Friday, July 31, 2009

I'm getting passed!

I am almost done reading a great book called Traffic: Why We Drive The Way We Do (and What It Says About Us) by Tom Vanderbilt. It is fun reading because all of the aggravations and behaviors that people exhibit while driving heavy machinery is discussed. Is it better to take the first available parking spot, or wait for the one right in front of the door? Where do those phantom traffic jams come from? Why is it weird catching someone's eye in the car next to you?

I'll pull out some of the observations that are interesting to me, and we'll have a great time learning why we both think we're above average drivers. Here is one that seems relevant to most of my life at the moment (42):

Drivers spend most of their time - anywhere from 80 percent to over 90 percent, studies have found - looking at the forward roadway. This includes, of course, the adjacent lane; estimates are that for every two glances we make at our own lane, we make one glance at the next lane - simply so we can actually stay in our lane. This means we are highly aware of vehicles passing us. We spend only about 6 percent of our driving time looking in the rearview mirror. In other words, we're much more aware of what is passing us than what we have passed.
You know you've thought the same thing as you sit in a lane of traffic, apparently the slow one. So you change lanes, and of course this always happens to you - now you are getting passed again! Well, you really are feeling more pain by cars passing you than the joy of passing others (admit it, there is a little ego boost as you wave "So long Sucker!" to the cars you are passing).

Frankly, I don't think this is just a car phenomenon. It is easy to feel like people are passing me by in life as well.

"Oh look, another person got that job in front of me." "There is someone else who has hit it big." "I wonder who is building that gargantuan house in our neighborhood?" "Why does it seem like everyone has a bigger dog than us?" (Ok, everyone does have a larger dog than us, but I'm actually pretty happy about that.)

There is something to counting your blessings. I've got it pretty good. Comparing myself to others is a losing proposition, no matter where I end up. What is the best that I can do, in my circumstances? And stop counting those passing cars, turn up the radio and sing (some of you should probably roll up the windows).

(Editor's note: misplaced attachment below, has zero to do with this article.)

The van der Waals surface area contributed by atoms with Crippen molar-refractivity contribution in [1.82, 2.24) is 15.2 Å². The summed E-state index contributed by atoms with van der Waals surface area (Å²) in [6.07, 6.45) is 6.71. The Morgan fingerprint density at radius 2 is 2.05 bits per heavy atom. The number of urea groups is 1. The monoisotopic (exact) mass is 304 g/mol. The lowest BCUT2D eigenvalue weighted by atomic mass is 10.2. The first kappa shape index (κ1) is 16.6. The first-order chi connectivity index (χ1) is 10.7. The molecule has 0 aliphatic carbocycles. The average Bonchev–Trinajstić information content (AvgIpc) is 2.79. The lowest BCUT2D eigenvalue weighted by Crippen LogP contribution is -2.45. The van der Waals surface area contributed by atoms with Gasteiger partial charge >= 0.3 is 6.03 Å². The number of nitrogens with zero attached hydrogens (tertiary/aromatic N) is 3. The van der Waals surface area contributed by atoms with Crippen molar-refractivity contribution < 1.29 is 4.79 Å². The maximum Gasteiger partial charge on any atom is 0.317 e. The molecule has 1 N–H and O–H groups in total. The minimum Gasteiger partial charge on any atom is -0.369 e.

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Thursday, July 30, 2009


My daughter Autumn was two and in a naked stage of life. Clothing was not her thing. As soon as we would leave the room, she would shed the clothes and be one with nature.

One day, we were upstairs when we heard the doorbell ring. We heard Autumn, who was downstairs, scamper to the door. We were coming down the stairs when we heard the four-year-old boy next door say, in a tremulous voice, "Mommy, Autumn is naked!"

Welcome to America, Joel!

I am quite happy that my daughter is now a little older and a little wiser, and has learned the value of clothing (although she may haven taken it to an extreme with shoes).

I was having a discussion with a friend not too long ago about people who have openly confessed to having some issue or struggle in their life that they are trying to overcome, and the resulting reaction from people around them. Of course, there will be some who are graceful and compassionate, there will be those who would rather just not hear it, and those who will shun the confessor.

Why is this such a tough thing for people to handle? I think of our little neighbor boy who was unfortunately exposed to my daughter in an unexpected moment, and it worried him. Does bad news set us up on a path of negative thinking, now expecting the worst and wanting to hide from it? Does it remind us of our own frailty and hidden struggles, and we'd rather not think about our own exposure?